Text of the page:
A local businessman and all-around good citizen wrote, “When you attack the Democratic Party because it’s not living up to your expectations you’re also attacking people like me and my neighbors. We’re the ones who attend those monthly county Party meetings. We also register people to vote with tables set up in the front of the local grocery store. We have fundraisers to raise money for candidates and seek them out within the Party. My point being, we are an organization. We are not just those few you see representing the Party, we are millions. We’re organized and ready to go, all you have to do is plug in.” He went on to describe 3rd parties as counterproductive.
I agree with his assessment of 3rd parties, but saying “My Party Right or Wrong” makes as much sense as saying “My Mother Drunk or Sober.” You may love old Ma, and cherish all the memories of bygone childhood days, but that won’t stop the neighbors from seeing her upchucking in the gutter. And it’s commendable that Ma’s kids love and stand by her, but if they don’t jack slap some reality into her they’re simply co-dependent enablers of her drunkenness. Endlessly screaming that Ma’s neighbor across the street is a smeary hooker won’t get Ma sober.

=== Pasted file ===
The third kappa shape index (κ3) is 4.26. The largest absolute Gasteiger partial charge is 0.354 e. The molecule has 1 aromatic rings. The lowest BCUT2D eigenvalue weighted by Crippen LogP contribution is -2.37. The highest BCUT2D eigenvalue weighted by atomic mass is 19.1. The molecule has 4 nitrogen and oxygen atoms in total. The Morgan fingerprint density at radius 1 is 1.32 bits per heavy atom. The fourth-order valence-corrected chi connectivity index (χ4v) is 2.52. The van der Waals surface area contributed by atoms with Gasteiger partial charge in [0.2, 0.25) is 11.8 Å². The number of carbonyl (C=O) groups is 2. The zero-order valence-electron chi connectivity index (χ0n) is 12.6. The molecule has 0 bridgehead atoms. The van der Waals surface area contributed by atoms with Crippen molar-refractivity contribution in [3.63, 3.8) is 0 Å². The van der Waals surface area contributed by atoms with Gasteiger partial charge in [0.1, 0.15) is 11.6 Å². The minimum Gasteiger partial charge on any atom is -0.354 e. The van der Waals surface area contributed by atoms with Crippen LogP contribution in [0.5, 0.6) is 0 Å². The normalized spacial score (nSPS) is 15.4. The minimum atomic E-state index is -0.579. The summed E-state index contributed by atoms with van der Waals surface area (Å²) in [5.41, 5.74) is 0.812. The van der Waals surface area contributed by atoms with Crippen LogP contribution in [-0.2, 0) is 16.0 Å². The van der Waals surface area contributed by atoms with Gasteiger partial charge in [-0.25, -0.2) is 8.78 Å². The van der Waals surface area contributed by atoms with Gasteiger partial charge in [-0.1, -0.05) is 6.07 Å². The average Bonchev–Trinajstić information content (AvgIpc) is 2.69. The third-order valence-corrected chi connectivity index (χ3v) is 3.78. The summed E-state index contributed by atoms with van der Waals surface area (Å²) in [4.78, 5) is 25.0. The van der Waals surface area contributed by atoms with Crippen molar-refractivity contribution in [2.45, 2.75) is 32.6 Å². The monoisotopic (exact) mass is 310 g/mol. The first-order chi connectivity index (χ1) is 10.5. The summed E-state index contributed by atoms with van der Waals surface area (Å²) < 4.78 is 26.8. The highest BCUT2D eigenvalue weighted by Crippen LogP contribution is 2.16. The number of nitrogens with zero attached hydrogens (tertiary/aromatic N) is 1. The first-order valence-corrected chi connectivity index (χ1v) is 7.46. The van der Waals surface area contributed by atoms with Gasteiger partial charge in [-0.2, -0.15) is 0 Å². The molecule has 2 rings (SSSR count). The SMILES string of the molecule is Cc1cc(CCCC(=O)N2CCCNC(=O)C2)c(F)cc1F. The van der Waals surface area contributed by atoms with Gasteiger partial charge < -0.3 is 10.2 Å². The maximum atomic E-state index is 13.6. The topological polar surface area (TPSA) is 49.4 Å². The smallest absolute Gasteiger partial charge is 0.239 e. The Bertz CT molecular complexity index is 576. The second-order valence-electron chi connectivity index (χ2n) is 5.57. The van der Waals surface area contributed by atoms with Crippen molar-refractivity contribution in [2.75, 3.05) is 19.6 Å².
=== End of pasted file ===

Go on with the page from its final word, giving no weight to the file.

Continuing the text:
Taking stands against racism, discrimination, nationalism, and the obvious fascism of the alt-right is what decent, law-abiding Americans do, and if that’s not understood as normative, as Republican Senators Jeff Flake and Bob Corker point out, you may be one of the 37% of Americans who still support Old Marmalade Brains. Most Democrats ascribe to these normative American values but fail to appreciate how their party’s policies and candidates – and its geriatric and euphoric recall of its 1990s’ era privatization of public responsibilities and supply-side lickspittlism – helped create the current economic environment where racism, nationalism, etc., thrive.
By all means, appreciate and support the workers who knock on doors, register voters, and do the hard work of making democracy work. But let’s also demand – as former Sen. Mark Pryor demands – that their labor is on behalf of political parties and policies worth the effort.